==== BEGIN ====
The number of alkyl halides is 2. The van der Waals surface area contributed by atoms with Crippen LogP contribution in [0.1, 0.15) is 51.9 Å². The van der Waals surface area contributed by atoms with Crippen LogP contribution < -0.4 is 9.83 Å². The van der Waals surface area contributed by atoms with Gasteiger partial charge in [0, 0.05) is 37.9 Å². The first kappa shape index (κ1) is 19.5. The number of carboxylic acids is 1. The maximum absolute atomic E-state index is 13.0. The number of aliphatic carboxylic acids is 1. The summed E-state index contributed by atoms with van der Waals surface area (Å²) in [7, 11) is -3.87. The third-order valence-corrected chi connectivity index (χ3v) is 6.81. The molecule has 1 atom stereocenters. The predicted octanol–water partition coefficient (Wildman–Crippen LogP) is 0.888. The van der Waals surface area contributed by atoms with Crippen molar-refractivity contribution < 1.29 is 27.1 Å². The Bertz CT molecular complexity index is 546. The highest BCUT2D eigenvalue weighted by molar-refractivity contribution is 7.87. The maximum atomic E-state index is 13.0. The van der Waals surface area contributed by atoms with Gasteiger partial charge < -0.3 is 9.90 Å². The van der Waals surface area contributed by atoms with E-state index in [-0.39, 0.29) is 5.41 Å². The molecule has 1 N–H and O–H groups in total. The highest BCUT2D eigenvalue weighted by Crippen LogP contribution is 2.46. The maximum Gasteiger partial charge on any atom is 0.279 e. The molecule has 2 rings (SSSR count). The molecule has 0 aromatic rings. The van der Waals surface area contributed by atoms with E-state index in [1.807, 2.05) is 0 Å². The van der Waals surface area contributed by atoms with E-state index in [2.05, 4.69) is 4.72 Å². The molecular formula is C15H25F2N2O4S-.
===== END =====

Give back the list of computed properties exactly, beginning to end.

The number of alkyl halides is 2. The van der Waals surface area contributed by atoms with Crippen LogP contribution in [0.1, 0.15) is 51.9 Å². The van der Waals surface area contributed by atoms with Crippen LogP contribution < -0.4 is 9.83 Å². The van der Waals surface area contributed by atoms with Gasteiger partial charge in [0, 0.05) is 37.9 Å². The first kappa shape index (κ1) is 19.5. The number of carboxylic acids is 1. The maximum absolute atomic E-state index is 13.0. The number of aliphatic carboxylic acids is 1. The summed E-state index contributed by atoms with van der Waals surface area (Å²) in [7, 11) is -3.87. The third-order valence-corrected chi connectivity index (χ3v) is 6.81. The molecule has 1 atom stereocenters. The predicted octanol–water partition coefficient (Wildman–Crippen LogP) is 0.888. The van der Waals surface area contributed by atoms with Crippen molar-refractivity contribution < 1.29 is 27.1 Å². The Bertz CT molecular complexity index is 546. The highest BCUT2D eigenvalue weighted by molar-refractivity contribution is 7.87. The maximum atomic E-state index is 13.0. The van der Waals surface area contributed by atoms with Gasteiger partial charge < -0.3 is 9.90 Å². The van der Waals surface area contributed by atoms with E-state index in [-0.39, 0.29) is 5.41 Å². The molecule has 1 N–H and O–H groups in total. The highest BCUT2D eigenvalue weighted by Crippen LogP contribution is 2.46. The maximum Gasteiger partial charge on any atom is 0.279 e. The molecule has 2 rings (SSSR count). The molecule has 0 aromatic rings. The van der Waals surface area contributed by atoms with E-state index in [1.807, 2.05) is 0 Å². The van der Waals surface area contributed by atoms with E-state index in [2.05, 4.69) is 4.72 Å². The molecular formula is C15H25F2N2O4S-.